how to categorise requirements in business analysis

How to Classify Requirements in Business Analysis

Product development always gets off the ground by addressing an unfulfilled need identified among customers or by filling a gap within the peer products in the market. Those unfulfiled needs as well as market opportunities can be converted into a  myriad of requirements, both functional and non-functional. As requirements pile up, business analysts and project managers will need to adopt the requirements classification schema to identify levels or types of requirements in order to categorise the requirements.

According to BABOK Guide, published by IIBA, Requirements Classification Schema is part of the business analysis key concepts. Business analysts identify different information types for the requirements and their attributes as part of elicitation requirements. Categorising requirements ensures that each requirement is fully understood, atomic, unambiguous, complete, consistent, and easy to trace between different requirements group. In the light of Requirements Classification Schema, I will talk about a framework I always use to categorise the requirements in product development.

How to Classify Requirements in Business Analysis

Requirements categorisation in Business Analysis

1. Business requirements

Business requirements are the statements of business goals, objectives, and the desired outcome generated by a series of initiatives. These business requirements range from the short-term targets and objectives established within a business group and long-term goals to be achieved in an organisation as a whole. They are usually described as high-level requirements to guide the development of the change strategy, identify potential value, and meet business needs ultimately. A good business requirement should relay the four key elements:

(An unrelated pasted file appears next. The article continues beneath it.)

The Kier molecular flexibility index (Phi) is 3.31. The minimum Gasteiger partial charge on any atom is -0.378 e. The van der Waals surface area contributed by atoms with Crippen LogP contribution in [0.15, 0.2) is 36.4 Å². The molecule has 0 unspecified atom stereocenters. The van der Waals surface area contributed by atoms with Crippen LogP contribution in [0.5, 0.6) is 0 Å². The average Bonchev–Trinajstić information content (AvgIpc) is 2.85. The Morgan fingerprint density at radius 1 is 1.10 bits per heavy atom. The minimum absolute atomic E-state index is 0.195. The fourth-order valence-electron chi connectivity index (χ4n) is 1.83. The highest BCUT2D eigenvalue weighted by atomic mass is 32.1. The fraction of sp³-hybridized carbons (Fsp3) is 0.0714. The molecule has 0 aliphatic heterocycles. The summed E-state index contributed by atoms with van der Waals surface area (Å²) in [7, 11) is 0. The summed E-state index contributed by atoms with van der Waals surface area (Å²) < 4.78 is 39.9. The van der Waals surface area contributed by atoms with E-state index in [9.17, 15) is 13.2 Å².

• A summary of statement: The executive summary to outline the overall business needs and the action required to fulfil the needs.
  • An introduction of current state: This section describes the problem, opportunities, and constraints(budget, scheduling, and resources) based on an understanding of the current state in an organisation.
  • Business needs statement: The statement explains what business needs should be addressed and what goals the project sponsors expect to achieve. Business goals are long term, ongoing and qualitative statements of initiatives. For instance, to increase customer satisfaction and improve revenue by boosting sales. These high-level goals can be further decomposed into objectives and strategies, which are more specific, granular, and measurable.
  • SMART: Albeit the nature of business goals, it is necessary to ensure that these business requirements are specific, measurable, achievable, relevant, and time-bounded.

Techniques to elicit and collect business requirements include interviews, workshops, benchmarking and market analysis (SWOT, PESTEL, Five Forces), business capability analysis, BMC, business case, and organisational modelling.

2. Stakeholder requirements